153

Is there a more elegant way to write this code?

What I am doing: I have keys and dates. There can be a number of dates assigned to a key and so I am creating a dictionary of lists of dates to represent this. The following code works fine, but I was hoping for a more elegant and Pythonic method.

dates_dict = dict() 
for key,  date in cur:
    if key in dates_dict:
        dates_dict[key].append(date)
    else:
        dates_dict[key] = [date] 

I was expecting the below to work, but I keep getting a NoneType has no attribute append error.

dates_dict = dict() 
for key,  date in cur:
    dates_dict[key] = dates_dict.get(key, []).append(date) 

This probably has something to do with the fact that

print([].append(1)) 
None 

but why?

4
  • 4
    You should look into collections.defaultdict Oct 14, 2014 at 18:31
  • 2
    you may try using extend() instead of append() Mar 2, 2017 at 3:49
  • 2
    for key, date in cur: - what is cur ?
    – Mawg
    Nov 2, 2018 at 8:09
  • 2
    @Mawg this was a while ago, but I was probably using a cursor object associated with Python's sqlite3 library. Jan 2, 2019 at 23:13

3 Answers 3

246

list.append returns None, since it is an in-place operation and you are assigning it back to dates_dict[key]. So, the next time when you do dates_dict.get(key, []).append you are actually doing None.append. That is why it is failing. Instead, you can simply do

dates_dict.setdefault(key, []).append(date)

But, we have collections.defaultdict for this purpose only. You can do something like this

from collections import defaultdict
dates_dict = defaultdict(list)
for key, date in cur:
    dates_dict[key].append(date)

This will create a new list object, if the key is not found in the dictionary.

Note: Since the defaultdict will create a new list if the key is not found in the dictionary, this will have unintented side-effects. For example, if you simply want to retrieve a value for the key, which is not there, it will create a new list and return it.

5
  • 2
    @chepner: Note that __missing__() is not called for any operations besides __getitem__(). This means that get() will, like normal dictionaries, return None as a default rather than using default_factory i.e., key in dates_dict and dates_dict.get(key) work as expected
    – jfs
    Oct 14, 2014 at 18:49
  • 1
    Just as a followup. I ended up using setdefault as this git me exactly what I wanted without an extra import. Thanks for the help Oct 22, 2014 at 19:45
  • 1
    Your explanation of why [].append returns None doesn't make sense to me. If you are assigning or printing it immediately, why does it matter it is an in-place operation? Why would dates_dict.get(key, []).append yield None unless dates_dict[key] == None?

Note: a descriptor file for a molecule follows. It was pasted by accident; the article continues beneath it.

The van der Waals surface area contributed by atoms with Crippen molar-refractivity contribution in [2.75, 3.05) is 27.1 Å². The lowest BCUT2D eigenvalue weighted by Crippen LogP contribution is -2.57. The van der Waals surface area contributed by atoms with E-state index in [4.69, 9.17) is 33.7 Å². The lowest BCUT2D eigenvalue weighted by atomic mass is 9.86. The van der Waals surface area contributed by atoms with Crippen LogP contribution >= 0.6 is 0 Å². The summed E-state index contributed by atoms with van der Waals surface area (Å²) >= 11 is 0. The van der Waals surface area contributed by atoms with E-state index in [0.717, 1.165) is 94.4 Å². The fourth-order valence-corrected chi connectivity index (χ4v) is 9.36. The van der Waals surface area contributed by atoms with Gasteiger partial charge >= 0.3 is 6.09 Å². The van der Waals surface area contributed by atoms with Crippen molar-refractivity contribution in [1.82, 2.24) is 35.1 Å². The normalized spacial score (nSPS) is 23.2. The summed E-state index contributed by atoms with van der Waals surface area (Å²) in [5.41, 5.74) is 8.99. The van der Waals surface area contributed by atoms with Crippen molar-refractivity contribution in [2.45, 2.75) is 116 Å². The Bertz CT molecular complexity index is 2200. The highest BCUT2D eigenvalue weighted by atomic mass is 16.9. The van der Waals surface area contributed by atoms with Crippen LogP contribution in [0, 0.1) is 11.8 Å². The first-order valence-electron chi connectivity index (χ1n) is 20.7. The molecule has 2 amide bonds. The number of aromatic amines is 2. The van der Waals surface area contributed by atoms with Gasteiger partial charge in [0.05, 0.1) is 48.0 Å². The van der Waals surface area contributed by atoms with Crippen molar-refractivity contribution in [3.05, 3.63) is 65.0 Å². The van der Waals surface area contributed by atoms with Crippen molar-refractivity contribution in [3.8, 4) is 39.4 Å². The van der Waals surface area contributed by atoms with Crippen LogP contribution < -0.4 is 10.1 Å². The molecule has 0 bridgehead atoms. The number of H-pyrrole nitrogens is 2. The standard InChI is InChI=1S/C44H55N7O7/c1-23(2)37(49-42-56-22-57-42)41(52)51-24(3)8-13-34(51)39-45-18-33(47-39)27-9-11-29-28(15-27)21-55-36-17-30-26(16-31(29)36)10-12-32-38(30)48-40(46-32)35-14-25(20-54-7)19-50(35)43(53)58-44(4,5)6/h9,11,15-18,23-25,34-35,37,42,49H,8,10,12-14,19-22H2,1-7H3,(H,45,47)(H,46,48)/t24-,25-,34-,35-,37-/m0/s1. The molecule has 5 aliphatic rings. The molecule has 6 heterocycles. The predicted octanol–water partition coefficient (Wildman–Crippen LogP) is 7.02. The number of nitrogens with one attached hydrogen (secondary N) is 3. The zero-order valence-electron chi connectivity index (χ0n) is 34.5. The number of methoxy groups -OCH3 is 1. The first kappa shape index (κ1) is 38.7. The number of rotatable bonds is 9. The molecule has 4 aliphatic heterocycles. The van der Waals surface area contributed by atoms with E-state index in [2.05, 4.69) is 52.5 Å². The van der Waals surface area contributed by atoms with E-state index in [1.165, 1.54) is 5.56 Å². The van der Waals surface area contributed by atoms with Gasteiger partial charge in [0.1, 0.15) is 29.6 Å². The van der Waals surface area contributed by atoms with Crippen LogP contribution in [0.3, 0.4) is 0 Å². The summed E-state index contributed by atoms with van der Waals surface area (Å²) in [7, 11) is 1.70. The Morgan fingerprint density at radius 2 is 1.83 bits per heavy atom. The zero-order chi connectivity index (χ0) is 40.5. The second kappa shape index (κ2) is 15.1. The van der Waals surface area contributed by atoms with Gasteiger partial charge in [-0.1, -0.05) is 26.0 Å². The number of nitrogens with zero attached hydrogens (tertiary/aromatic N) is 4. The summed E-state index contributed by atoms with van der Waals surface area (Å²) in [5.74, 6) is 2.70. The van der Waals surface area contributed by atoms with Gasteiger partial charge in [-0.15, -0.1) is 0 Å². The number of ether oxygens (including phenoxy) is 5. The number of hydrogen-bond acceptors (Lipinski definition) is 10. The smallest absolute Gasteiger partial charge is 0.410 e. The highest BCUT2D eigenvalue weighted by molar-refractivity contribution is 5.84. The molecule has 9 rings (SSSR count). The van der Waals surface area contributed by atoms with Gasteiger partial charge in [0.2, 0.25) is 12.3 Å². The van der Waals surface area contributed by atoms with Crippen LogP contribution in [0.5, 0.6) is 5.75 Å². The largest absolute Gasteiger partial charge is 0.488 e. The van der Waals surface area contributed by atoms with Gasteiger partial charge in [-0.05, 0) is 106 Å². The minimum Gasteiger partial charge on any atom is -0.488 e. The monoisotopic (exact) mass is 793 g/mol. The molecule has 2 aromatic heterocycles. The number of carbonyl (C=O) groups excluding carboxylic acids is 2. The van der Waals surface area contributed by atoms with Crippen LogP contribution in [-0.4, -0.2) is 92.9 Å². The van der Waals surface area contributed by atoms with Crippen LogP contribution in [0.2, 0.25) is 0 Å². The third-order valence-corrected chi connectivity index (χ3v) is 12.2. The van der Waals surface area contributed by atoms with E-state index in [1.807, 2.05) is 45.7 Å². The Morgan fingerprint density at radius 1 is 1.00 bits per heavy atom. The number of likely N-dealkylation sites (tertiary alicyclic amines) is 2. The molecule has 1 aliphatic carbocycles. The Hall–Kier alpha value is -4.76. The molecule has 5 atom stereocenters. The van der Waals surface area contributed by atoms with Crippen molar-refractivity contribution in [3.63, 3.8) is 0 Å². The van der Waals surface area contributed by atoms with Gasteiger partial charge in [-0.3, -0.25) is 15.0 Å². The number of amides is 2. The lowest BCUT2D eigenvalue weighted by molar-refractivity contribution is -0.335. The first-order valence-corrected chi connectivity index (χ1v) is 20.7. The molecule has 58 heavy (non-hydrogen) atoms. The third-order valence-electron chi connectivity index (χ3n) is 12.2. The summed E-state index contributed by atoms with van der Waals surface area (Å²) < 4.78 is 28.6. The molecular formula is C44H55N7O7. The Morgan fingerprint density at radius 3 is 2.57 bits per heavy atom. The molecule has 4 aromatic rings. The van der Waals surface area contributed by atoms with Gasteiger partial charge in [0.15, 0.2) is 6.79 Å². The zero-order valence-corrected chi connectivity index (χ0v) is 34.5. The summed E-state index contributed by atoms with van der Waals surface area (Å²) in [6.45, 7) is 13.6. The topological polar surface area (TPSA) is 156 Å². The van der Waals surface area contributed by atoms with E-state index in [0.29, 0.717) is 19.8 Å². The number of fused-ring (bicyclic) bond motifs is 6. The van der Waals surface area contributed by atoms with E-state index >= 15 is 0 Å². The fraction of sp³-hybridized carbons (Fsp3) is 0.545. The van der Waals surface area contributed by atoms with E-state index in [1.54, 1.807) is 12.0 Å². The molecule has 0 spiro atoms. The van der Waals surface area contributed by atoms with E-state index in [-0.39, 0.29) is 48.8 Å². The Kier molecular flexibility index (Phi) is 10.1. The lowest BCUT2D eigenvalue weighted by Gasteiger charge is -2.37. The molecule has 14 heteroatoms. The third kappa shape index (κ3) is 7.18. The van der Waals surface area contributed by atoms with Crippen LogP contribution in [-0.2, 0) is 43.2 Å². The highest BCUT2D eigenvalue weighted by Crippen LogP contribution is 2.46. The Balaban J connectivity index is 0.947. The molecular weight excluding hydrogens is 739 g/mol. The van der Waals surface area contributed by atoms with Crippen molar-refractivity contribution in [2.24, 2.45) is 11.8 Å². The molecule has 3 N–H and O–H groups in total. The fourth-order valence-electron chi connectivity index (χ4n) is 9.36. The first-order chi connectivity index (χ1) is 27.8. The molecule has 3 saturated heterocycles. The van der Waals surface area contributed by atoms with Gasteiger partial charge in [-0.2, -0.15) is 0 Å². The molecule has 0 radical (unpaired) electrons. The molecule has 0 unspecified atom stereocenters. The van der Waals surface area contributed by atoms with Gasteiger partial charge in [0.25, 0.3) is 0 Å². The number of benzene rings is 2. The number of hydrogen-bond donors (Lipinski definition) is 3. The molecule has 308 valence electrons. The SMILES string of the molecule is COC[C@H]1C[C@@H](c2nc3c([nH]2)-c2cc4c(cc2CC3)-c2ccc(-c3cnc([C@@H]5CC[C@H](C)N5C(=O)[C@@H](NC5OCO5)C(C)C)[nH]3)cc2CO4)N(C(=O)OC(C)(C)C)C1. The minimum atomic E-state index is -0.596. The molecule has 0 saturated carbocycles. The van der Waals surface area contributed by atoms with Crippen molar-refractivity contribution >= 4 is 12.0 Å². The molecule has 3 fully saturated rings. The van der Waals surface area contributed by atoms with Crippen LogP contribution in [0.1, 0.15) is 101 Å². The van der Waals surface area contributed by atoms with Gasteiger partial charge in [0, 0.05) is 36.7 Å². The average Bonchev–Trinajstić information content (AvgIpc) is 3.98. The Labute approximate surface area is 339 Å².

– cfwschmidt
    Apr 26, 2016 at 22:16
  • 1
    Exactly! In one of the iterations, the result of append is stored against the key and the same is retrieved with get and appended. But this time it's not a list but None Apr 27, 2016 at 0:14
  • 7
    What's the advantage of using defaultdict over setdefault ? Jul 9, 2016 at 23:15
39

Is there a more elegant way to write this code?

Use collections.defaultdict:

from collections import defaultdict

dates_dict = defaultdict(list)
for key, date in cur:
    dates_dict[key].append(date)
6
  • When I try for key, date_list in dates_dict:, I get error: too many values to unpack (expected 2)
    – Mawg
    Nov 2, 2018 at 8:11
  • 1
    @Mawg look at the code in the answer. I don't see your example there.
    – jfs
    Nov 2, 2018 at 16:49
  • 1
    @Axl Look at the code in the answer and in the comment. Do you see a difference? (note: cur is not the same as dates_dict — they are different objects)
    – jfs
    May 28, 2019 at 14:49
  • 1
    @MawgsaysreinstateMonica Because it's should be for key, date_list in dates_dict.items():
    – Takamura
    Oct 18, 2022 at 13:01
  • 1
    @Takamura: wrong. cur is the input. dates_dict is for the result. It is empty in the beginning. There is no point to iterate over it. The code in the answer is correct as is.
    – jfs
    Oct 18, 2022 at 14:28
7

dates_dict[key] = dates_dict.get(key, []).append(date) sets dates_dict[key] to None as list.append returns None.

In [5]: l = [1,2,3]

In [6]: var = l.append(3)

In [7]: print var
None

You should use collections.defaultdict

import collections
dates_dict = collections.defaultdict(list)
2
  • Yeah, that's what I thought. As there is no value returned. It will return None as default. Thanks Oct 14, 2014 at 18:35
  • @MichaelMurphy, using defaultdict will be the most efficient way to do what you want Oct 14, 2014 at 18:37

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